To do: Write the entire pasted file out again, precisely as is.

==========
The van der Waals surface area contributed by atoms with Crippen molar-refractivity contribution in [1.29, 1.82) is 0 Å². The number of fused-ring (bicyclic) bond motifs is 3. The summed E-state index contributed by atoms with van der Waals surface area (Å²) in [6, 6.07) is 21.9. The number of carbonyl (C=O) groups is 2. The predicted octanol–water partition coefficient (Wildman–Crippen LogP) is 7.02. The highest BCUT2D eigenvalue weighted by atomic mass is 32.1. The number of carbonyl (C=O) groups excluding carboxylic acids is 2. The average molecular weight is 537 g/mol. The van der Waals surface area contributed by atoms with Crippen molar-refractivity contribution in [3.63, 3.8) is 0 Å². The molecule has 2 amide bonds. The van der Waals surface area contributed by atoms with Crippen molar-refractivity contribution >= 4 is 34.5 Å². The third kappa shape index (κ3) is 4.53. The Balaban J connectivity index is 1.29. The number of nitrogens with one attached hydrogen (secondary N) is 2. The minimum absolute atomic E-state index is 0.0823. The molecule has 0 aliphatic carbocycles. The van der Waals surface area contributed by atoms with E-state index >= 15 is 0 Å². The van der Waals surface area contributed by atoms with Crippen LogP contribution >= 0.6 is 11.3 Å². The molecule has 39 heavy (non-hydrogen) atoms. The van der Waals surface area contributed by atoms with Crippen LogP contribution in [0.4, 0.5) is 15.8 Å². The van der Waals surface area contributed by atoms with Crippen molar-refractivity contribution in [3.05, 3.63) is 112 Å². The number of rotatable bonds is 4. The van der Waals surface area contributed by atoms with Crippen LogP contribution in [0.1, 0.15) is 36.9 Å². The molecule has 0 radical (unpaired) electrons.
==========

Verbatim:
The van der Waals surface area contributed by atoms with Crippen molar-refractivity contribution in [1.29, 1.82) is 0 Å². The number of fused-ring (bicyclic) bond motifs is 3. The summed E-state index contributed by atoms with van der Waals surface area (Å²) in [6, 6.07) is 21.9. The number of carbonyl (C=O) groups is 2. The predicted octanol–water partition coefficient (Wildman–Crippen LogP) is 7.02. The highest BCUT2D eigenvalue weighted by atomic mass is 32.1. The number of carbonyl (C=O) groups excluding carboxylic acids is 2. The average molecular weight is 537 g/mol. The van der Waals surface area contributed by atoms with Crippen molar-refractivity contribution in [3.63, 3.8) is 0 Å². The molecule has 2 amide bonds. The van der Waals surface area contributed by atoms with Crippen molar-refractivity contribution >= 4 is 34.5 Å². The third kappa shape index (κ3) is 4.53. The Balaban J connectivity index is 1.29. The number of nitrogens with one attached hydrogen (secondary N) is 2. The minimum absolute atomic E-state index is 0.0823. The molecule has 0 aliphatic carbocycles. The van der Waals surface area contributed by atoms with E-state index >= 15 is 0 Å². The van der Waals surface area contributed by atoms with Crippen LogP contribution >= 0.6 is 11.3 Å². The molecule has 39 heavy (non-hydrogen) atoms. The van der Waals surface area contributed by atoms with Crippen LogP contribution in [0.4, 0.5) is 15.8 Å². The van der Waals surface area contributed by atoms with Crippen molar-refractivity contribution in [3.05, 3.63) is 112 Å². The number of rotatable bonds is 4. The van der Waals surface area contributed by atoms with Crippen LogP contribution in [0.1, 0.15) is 36.9 Å². The molecule has 0 radical (unpaired) electrons.